So inspiring! Congrats to everyone involved so far. Can't wait to see this continue to develop further. This may be one of the best builds in the world at the moment. Amirite?!


Since this is a prototype engine, what is the plan when it's time to make it commercially available? I'm sure you won't want to be welding and modifying Rover blocks every time a customer orders one.
Amazing amazing build. Can't wait to see it completed.


Great pictures, fantastic build. It would have been a hat trick with me saying fantastic story as well... It would have been except for the lack of editing. Who does not know how to spell "Thomas Edison". All in all well done, keep up the good work and spell check is your friend....


I have to echo sentiments that the engine, amongst other things, has been built the "hard way".
That says A LOT about how CRAZY the man is and the machine will be.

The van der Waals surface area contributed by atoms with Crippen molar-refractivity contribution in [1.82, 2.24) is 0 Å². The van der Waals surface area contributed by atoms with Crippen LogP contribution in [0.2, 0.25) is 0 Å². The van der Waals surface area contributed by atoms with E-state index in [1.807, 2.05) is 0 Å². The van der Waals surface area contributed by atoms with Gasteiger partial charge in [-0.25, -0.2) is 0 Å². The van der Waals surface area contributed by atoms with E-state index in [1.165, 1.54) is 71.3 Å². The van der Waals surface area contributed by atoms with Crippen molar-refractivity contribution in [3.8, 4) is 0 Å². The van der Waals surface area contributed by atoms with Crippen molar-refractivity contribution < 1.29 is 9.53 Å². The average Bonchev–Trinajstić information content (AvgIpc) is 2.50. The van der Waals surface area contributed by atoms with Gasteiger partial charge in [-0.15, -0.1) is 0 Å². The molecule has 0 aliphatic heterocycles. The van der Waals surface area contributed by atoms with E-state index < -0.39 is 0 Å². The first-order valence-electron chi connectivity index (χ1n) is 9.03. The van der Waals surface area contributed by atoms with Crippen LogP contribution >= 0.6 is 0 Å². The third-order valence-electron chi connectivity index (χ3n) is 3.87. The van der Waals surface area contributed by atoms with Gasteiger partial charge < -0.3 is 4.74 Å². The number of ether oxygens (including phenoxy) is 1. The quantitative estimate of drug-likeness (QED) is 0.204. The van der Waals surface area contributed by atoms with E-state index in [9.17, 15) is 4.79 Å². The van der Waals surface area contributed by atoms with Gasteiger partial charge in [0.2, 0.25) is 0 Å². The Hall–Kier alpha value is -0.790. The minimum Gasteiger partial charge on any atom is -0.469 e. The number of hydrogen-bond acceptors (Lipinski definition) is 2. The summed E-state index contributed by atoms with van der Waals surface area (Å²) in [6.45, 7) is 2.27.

I salute you, sirs.


Oh, I almost forgot:
that is all.


Is that the same pedal box as the SH Golf?


If money allows, I plan to do the same thing to a clapped-out Citroen DS one day.


Man, that hood is ugly. Great car indeed


i asked for this on the vw project post thanks guys !


MilesHayler Yes, its the same great OBP pedal assembly.. We are upgrading to the Billet V3 version when it's avaiable..


xrockonx We are currentlly maiing the new heads to fit on the rover V8, they should be avaiable leter this year..


@I Have No Name Now that would be AWESOME. Ha, a GT3 DS! Amazing idea.


@zz I think this car is going to end up going to a *lot* of places... :)


QD Never a bad thing – that was also a monster!


Jonathan Moore QD With a hand fabricated and welded block!


@Tom It should be around the 950 kgs... Fingers Crossed!


They certainly look solid and cool!